Engine: 2-liter TSI, DOHC turbo, direct injection 4-cylinder
Transmission: 8-speed automatic with Tiptronic
EPA Ratings: 21/city, 27/highway, 23/combined
Base Price: $30,230
As Tested: $31,130
Overview: Redesigned for 2018, the second-generation Volkswagen Tiguan is larger than the previous model. Well-equipped for its price, this tall, compact crossover expands toward midsize interior space. It competes primarily with the Honda CR-V, Toyota RAV4 and Mazda CX-5.
Model Lineup: Four models are offered — S, SE (our test driver), SEL and SEL Premium.
Walkaround: The new Tiguan is angular, with a character line traveling back from the front fender. The beltline is lower than most crossovers and there are wide rear doors. The front end — grille, bumpers, fascia — are the same as the full-sized VW Atlas, the only difference being small creases in the hood. The Tiguan doesn’t sport the large, aggressive-looking wheel arches featured on the Atlas. More glass in the rear liftgate avoids the wedge-like look of many crossovers.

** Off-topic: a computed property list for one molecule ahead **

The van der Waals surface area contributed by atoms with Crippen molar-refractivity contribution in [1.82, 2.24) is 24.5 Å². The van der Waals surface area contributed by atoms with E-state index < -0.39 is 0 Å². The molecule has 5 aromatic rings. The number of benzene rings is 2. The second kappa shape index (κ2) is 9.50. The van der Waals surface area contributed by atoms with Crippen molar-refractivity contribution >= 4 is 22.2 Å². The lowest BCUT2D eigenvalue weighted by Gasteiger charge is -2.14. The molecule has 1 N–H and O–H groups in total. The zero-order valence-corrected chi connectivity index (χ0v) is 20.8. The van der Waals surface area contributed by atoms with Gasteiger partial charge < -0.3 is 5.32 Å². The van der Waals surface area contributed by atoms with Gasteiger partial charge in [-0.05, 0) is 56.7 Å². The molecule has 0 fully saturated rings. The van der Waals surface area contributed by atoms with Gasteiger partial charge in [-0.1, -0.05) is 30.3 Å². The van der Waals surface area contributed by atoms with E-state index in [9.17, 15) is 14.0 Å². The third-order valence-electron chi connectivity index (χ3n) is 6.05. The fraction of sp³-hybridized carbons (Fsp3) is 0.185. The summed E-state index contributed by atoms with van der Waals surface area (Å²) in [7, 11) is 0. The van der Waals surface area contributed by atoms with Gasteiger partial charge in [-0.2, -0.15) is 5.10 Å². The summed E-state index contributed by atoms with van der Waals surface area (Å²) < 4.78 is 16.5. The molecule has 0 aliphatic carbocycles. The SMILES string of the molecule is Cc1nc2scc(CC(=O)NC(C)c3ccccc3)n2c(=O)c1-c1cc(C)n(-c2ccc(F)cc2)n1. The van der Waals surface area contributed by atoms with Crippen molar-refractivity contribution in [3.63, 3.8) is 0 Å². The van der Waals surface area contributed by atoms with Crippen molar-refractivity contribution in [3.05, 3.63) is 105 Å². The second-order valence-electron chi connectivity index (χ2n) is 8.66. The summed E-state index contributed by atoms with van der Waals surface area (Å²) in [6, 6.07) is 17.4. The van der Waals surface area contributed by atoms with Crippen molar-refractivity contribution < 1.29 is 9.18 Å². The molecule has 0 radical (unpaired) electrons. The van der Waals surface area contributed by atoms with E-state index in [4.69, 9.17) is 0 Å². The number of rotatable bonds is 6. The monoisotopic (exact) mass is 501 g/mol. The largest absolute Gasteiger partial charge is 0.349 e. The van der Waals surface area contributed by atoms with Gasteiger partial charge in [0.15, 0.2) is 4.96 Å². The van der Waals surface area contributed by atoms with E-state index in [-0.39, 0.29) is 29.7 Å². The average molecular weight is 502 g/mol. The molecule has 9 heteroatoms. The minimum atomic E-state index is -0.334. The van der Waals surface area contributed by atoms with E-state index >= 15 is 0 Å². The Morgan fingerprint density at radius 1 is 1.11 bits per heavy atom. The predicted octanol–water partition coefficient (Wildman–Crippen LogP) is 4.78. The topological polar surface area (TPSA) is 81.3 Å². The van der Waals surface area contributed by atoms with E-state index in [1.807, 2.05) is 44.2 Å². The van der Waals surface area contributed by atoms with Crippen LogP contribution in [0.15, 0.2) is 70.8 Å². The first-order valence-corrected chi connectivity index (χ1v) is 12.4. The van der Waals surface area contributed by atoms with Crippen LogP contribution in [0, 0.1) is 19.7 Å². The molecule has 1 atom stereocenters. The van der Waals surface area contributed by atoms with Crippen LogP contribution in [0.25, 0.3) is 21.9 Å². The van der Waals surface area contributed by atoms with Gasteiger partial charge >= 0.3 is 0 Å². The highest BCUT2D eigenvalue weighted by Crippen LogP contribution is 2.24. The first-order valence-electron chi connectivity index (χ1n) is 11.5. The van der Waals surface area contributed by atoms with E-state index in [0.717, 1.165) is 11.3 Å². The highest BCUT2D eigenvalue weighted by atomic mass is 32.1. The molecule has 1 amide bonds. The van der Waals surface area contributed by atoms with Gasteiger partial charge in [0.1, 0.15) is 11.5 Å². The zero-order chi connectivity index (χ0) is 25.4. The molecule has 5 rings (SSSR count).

Interior: The Tiguan cabin is clean and functionally businesslike. The focal point in SE models and higher is the 8-inch center touchscreen — drawing attention away from the hard plastic surfaces. SEL Premium models trade the center gauges for a sharp 12.3-inch driver information display. While audio is adequate, SEL Premium models feature a kick-butt Fender system. Both seating rows are near the top of the class in comfort — firm and supportive. The rear seats have exceptional legroom with the sliding rear seat moved back. However, adults should forego the third row — standard on FWD models, available with AWD. The rear liftgate is wide, great for easy loading and accommodates 37.6 cubic feet of cargo with the seats folded.
Behind the Wheel: The Tiguan handles competently and the ride feels softer than before. The steering is light, without seeming tighter or quicker in Sport mode. Power is smooth under acceleration, with strong torque at low RPMs. The Tiguan comes off the line hot but fades at higher revs. Even with the turbo and eight-speed automatic, it doesn’t seem to get any stronger. The automatic seems tentative when downshifting for acceleration and upshifts are crisp, although programmed for improved fuel mileage.
Bottom Line: The 2018 Volkswagen Tiguan is much improved over the somewhat funky previous version. It delivers compact crossover convenience, a comfortable ride, decent handling and value for the price.